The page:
“An entry from the diary of a young Charlotte Brontë recalls a stormy night and is ‘crazily compressed into nearly microscopic print.’”
Short Story Number One Thousand Three Hundred and Seventy Nine
She didn’t know what to do so she stayed in bed for a little while longer and read some of her books. And I know it might sound strange, but she really does think that the only things that keep her alive are her books. That she’d fall apart without them. That she’d fade all together.
"When I discover who I am, I’ll be free."
—Ralph Ellison, Invisible Man
The feelings that hurt most, the emotions that sting most, are those that are absurd - The longing for impossible things, precisely because they are impossible; nostalgia for what never was; the desire for what could have been; regret over not being someone else; dissatisfaction with the world’s existence. All these half-tones of the soul’s consciousness create in us a painful landscape, an eternal sunset of what we are.
Even when reading is impossible, the presence of books acquired produces such an ecstasy that the buying of more books than one can read is nothing less than the soul reaching towards infinity. We cherish books even if unread, there mere presence exudes comfort, their ready access reassurance.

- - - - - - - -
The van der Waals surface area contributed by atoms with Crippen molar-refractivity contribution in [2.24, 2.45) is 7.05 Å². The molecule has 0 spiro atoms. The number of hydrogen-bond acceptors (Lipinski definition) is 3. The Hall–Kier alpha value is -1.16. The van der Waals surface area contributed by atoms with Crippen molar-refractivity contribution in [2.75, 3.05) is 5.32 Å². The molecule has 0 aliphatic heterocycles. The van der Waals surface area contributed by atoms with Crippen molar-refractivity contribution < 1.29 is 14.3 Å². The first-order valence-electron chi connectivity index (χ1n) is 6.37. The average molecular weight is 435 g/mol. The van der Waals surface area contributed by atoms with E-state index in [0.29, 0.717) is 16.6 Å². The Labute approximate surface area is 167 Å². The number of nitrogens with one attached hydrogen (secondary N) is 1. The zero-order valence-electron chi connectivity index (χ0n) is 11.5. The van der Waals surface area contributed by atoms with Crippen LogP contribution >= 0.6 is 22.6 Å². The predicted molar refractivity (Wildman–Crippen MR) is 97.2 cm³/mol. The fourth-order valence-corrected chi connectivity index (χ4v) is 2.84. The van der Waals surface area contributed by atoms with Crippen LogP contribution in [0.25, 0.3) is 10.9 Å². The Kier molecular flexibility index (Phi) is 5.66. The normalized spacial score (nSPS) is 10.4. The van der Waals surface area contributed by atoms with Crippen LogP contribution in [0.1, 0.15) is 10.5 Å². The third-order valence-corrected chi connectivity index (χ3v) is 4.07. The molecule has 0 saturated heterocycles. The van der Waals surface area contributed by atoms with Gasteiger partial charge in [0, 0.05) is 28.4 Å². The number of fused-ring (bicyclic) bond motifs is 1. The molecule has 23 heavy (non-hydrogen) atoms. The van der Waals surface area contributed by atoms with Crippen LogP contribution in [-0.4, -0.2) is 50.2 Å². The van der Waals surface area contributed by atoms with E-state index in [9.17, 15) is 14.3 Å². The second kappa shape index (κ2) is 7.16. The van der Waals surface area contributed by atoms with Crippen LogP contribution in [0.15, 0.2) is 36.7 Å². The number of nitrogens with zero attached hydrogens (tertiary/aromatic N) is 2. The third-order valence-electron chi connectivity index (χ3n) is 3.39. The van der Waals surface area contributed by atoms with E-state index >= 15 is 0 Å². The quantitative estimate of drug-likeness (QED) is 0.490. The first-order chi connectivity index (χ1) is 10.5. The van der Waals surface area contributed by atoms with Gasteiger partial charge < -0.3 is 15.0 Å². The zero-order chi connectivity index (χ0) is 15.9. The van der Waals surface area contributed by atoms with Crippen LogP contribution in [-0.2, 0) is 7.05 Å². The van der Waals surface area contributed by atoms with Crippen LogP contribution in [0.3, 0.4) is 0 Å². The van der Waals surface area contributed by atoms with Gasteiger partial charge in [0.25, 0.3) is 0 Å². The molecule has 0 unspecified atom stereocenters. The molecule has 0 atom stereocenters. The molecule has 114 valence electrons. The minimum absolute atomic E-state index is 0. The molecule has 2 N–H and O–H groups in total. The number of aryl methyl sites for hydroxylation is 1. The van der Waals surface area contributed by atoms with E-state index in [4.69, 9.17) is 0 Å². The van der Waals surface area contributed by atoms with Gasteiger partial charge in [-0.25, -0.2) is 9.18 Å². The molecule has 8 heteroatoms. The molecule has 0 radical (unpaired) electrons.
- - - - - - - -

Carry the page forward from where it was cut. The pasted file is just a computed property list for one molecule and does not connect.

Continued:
"In spite of language, in spite of intelligence and intuition and sympathy, one can never really communicate anything to anybody. The essential substance of every thought and feeling remains incommunicable, locked up in the impenetrable strong-room of the individual soul and body. Our life is a sentence of perpetual solitary confinement."
- Aldous Huxley
Reading / Leyendo… imitando a Amelie Poulain
our hero, in a voice broken with sobs, tried to express his feelings to Olsufy Ivanovitch, but was too much overcome by all that he had gone through, and could not utter a word; he could only, with an expressive gesture, point meekly to his heart…
Virginia Woolf, To the Lighthouse
The Emperor of Paris by Lars Henkel